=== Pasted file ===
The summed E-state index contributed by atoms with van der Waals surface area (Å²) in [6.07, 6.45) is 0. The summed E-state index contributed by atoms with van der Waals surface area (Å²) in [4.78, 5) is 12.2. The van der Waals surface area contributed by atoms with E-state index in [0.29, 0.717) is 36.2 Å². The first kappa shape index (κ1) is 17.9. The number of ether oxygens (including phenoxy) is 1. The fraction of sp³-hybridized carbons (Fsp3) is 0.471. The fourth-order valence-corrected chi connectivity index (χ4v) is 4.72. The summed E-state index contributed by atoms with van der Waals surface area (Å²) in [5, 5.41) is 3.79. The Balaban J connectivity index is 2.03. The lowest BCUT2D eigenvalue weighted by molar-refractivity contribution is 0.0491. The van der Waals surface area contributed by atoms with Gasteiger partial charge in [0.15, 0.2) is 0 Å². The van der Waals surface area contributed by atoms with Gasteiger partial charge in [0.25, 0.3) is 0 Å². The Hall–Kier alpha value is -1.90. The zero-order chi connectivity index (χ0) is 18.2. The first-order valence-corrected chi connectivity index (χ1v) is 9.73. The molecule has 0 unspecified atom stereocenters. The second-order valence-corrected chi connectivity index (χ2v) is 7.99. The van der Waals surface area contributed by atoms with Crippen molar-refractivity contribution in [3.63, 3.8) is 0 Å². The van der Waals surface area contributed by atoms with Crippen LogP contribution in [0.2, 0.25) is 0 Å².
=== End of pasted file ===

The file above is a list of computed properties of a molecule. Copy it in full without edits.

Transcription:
The summed E-state index contributed by atoms with van der Waals surface area (Å²) in [6.07, 6.45) is 0. The summed E-state index contributed by atoms with van der Waals surface area (Å²) in [4.78, 5) is 12.2. The van der Waals surface area contributed by atoms with E-state index in [0.29, 0.717) is 36.2 Å². The first kappa shape index (κ1) is 17.9. The number of ether oxygens (including phenoxy) is 1. The fraction of sp³-hybridized carbons (Fsp3) is 0.471. The fourth-order valence-corrected chi connectivity index (χ4v) is 4.72. The summed E-state index contributed by atoms with van der Waals surface area (Å²) in [5, 5.41) is 3.79. The Balaban J connectivity index is 2.03. The lowest BCUT2D eigenvalue weighted by molar-refractivity contribution is 0.0491. The van der Waals surface area contributed by atoms with Gasteiger partial charge in [0.15, 0.2) is 0 Å². The van der Waals surface area contributed by atoms with Gasteiger partial charge in [0.25, 0.3) is 0 Å². The Hall–Kier alpha value is -1.90. The zero-order chi connectivity index (χ0) is 18.2. The first-order valence-corrected chi connectivity index (χ1v) is 9.73. The molecule has 0 unspecified atom stereocenters. The second-order valence-corrected chi connectivity index (χ2v) is 7.99. The van der Waals surface area contributed by atoms with Crippen molar-refractivity contribution in [3.63, 3.8) is 0 Å². The van der Waals surface area contributed by atoms with Crippen LogP contribution in [0.2, 0.25) is 0 Å².